The following is a comment I made to Ethan Zuckerman’s post on Financial models for “difficult” journalism.
Translation, I believe is a profitable service, whether it be an English media seeking foreign news or foreign media seeking English news. Many news companies in Korea attract readers through translation of specific foreign news (Daum, for instance, translates Wired). The translating team at Reuters Korea is larger than the reporting team.
But while translation serves as a revenue source, I don’t think a model where reporters serve as translators would work out.
At the JoongAng Daily (an English daily newspaper that is a sister paper to the IHT and run by a media mogul), reporters were translating as a side job because the salary of a reporter never was (and as we perceived never would be) enough for us to carry out the lifestyles that we wished. Reporters make very good translators because they have command of both languages; translating is quite profitable because there is always a consistent demand and not everyone has the expertise.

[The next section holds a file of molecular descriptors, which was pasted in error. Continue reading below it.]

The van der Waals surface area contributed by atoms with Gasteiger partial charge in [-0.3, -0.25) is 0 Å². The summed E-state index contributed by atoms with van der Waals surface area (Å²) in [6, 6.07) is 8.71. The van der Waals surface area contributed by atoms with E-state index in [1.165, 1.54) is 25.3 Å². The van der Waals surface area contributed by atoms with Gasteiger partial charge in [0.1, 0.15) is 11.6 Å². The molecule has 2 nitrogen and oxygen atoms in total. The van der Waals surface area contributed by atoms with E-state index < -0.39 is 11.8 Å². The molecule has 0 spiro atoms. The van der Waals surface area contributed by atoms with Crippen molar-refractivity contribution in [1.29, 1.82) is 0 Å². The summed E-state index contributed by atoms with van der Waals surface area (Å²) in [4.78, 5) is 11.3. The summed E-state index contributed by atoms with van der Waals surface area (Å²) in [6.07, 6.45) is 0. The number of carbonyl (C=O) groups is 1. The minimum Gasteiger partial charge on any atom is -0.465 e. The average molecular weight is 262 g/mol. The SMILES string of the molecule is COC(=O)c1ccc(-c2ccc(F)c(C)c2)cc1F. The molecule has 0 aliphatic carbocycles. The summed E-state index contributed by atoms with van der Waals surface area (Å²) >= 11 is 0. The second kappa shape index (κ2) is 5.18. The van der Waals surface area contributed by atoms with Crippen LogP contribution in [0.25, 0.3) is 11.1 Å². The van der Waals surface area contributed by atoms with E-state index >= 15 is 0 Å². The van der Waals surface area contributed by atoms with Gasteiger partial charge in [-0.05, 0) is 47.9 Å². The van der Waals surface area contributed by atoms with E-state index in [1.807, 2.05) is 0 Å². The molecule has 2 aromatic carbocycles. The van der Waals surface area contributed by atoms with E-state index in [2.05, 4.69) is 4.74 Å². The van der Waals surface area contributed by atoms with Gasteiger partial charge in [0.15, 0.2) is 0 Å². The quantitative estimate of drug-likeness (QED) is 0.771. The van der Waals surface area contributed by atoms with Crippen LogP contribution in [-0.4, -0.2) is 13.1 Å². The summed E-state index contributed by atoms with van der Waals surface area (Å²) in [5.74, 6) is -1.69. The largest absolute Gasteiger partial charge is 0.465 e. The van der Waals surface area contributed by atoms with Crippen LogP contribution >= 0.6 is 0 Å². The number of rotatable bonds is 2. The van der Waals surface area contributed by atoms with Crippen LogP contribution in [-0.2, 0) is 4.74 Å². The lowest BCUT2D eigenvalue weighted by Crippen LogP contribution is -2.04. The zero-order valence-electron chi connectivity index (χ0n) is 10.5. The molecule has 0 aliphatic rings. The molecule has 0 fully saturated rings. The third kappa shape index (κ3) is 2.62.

When the company, however, tried to get reporters to do translating work as part of the job, most were very opposed to doing so. It was not just because translating for the company would not create side revenue for the reporter (although that was certainly one of the reasons). It was more because reporters had pride in what they considered to be the role of a journalist. In the end, full-time or part time translators were hired. It was interesting that while a part-time translator would earn more money, reporters who were able to do that job opted to be a reporter and not a translator. I suppose I am still old-school in that I believe that journalists, like firefighters, are not (or should not) be in it for the money. In that sense, I support the 5% model.
Going back to translation, I think it is a good source of generating revenue (such as hosting marathons). More than a decade ago, the Korea Herald operated for a long time a translation company that was quite profitable; the people there, however, all left and created their own company.